A few years ago, a colleague at my previous job turned to me one day and said the following: “You know something? You’re probably the nicest person I’ve ever met.” Truth be told, it’s possibly one of the best compliments I ever gotten and could ever really get… you know, besides those compliments I give myself on my looks through this words of this very blog. To channel the bards of old (The Sugar Hill Gang)… I don’t mean to brag, I don’t mean to boast, but I’m like hot butter on your breakfast toast. Truth.
My response to my colleague on being given this compliment was pretty simple: “It’s just how my Mom raised me.” That’s less of a slight on my Dad (from whom I get my sense of humor and ability to chat about seemingly anything) and more just the fact that my Mom is very genuinely focused on treating people the right way. That deeply affected me and sticks with me every day.
What got me reflecting back on all of this during my commute into work (where seemingly 75% of my blog inspirations come from) was I was thinking over the idea of giving. As a corollary to the whole niceness part of me, I try to give of myself when I can. Most of my giving is focused on a more personal level with my family, friends and loved ones. I also do a bit of volunteer work with a youth group, but the bulk of my actions take place on a much individual level because that is just where I tend to find comfort and connection in such matters.
Giving can be a bit of a funny thing. For a lot of people, it can be a fairly difficult thing to do. I see two basic reasons for this being the case:
- The fear of no return on the “investment”. If I do something for this person, do I really know they would do the same for me in return? Or will I even be recognized or given credit for what I did? Fair question.
- The fear of being taken advantage of. If I am nice and giving to people all the time, won’t I just come across as an easy mark for people to take advantage of?
I’ll take these one at a time.
On the return on the “investment” of giving, it’s only natural to want to know if that same person would do the same for you… or at the very least, for you to be recognized for your efforts. That’s a pretty natural reaction and one I’ve had before for sure.
My own struggle (and one I do well with at times and much less so at others) is to get comfortable with the idea of the giving being its own reward. Sounds like insanity right? But if you spend some time thinking about it, I think you will find this more and more to be the case. If you are giving in a context that is meaningful for you, you are probably more concerned about the benefit that person receives than what credit you will receive for the act. I obviously have very little (if any) scientific data to back that statement up, outside of my awesomely impressive intellect, but I do believe it to be the case.
On the fear of being taken advantage of… that’s something I wrestle with all the time. The last thing I would want is someone kind of hovering around in my life in hopes of using my good nature to their personal advantage. I’ve been pretty successful in this regard… but not perfect for sure. The people I can tell who are being leeches? Cut ‘em free. I’ve enough on my plate without worrying about them.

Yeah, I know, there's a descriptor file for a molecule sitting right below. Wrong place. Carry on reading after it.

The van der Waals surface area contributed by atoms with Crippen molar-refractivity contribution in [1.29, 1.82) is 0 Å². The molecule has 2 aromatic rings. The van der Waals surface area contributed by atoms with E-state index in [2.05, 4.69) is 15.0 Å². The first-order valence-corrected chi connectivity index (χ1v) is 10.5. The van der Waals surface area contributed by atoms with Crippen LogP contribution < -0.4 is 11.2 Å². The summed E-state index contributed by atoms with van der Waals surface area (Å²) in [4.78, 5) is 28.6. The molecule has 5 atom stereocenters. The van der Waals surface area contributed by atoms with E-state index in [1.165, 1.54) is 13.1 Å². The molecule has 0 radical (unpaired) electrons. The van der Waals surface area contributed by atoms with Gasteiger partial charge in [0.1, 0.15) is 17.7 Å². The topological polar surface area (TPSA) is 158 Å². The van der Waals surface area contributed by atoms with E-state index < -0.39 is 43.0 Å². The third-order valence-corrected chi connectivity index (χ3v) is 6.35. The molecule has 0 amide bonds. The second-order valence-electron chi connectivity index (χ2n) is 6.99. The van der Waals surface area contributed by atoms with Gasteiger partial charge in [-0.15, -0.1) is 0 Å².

But beyond that, the reason I try not to worry on this too much is that I would rather be focused internally on where I am doing the right thing than on whether someone else either thinks I am doing the right thing or is taking advantage of my doing the right thing. It reminds me of a notion from the autobiography on Warren Buffet I am reading entitled, “The Snowball: Warren Buffet and the Business of Life” by Alice Schroeder. From a somewhat young age, Buffet has been driven by staying consistent to what he calls his “internal scorecard” about whether he is doing the right thing. By comparison, his mother was overly focused on her “external scorecard” and lived in order to meet the expectations of others first.
But I have seen (even just recently with a friend of mine) the after effects of those who have given so much to another only to have that best part of their nature trampled upon by someone they trusted and loved. It’s completely devastating to see because that giving portion of us as human beings can truly be one of our best traits. I don’t want to see that crushed in anyone.
So a piece of advice I have for those who worry about the aforementioned fears in giving… here is a simple form of giving to a try: listening. Yup, listening. Powerful and simple and something you can do daily with just about anyone you meet.
Listening is possibly the easiest kind of giving to do and creates a level of benefit for all involved that is amazing. The person you are listening to will experience a moment where someone else truly cases about what they are saying. And hey, if you really need to have a personal reason as to your own benefit, the speaker will also find you to be a more genuine and caring person. And it’s just such a small effort to put in for someone else and hell… you may even learn something in the process. I’ve focused on becoming a much better listener because (1) there are few things more annoying than talking to someone who just responds to everything with “mmm hmm… yeah… yup… sure” when you can tell they did not really hear a word you said; and (2) it’s just plain good karma and a great way to deepen your relationship with just about anyone.
Now take this advice and go forth and maybe you too can be the hot butter on someone else’s breakfast toast.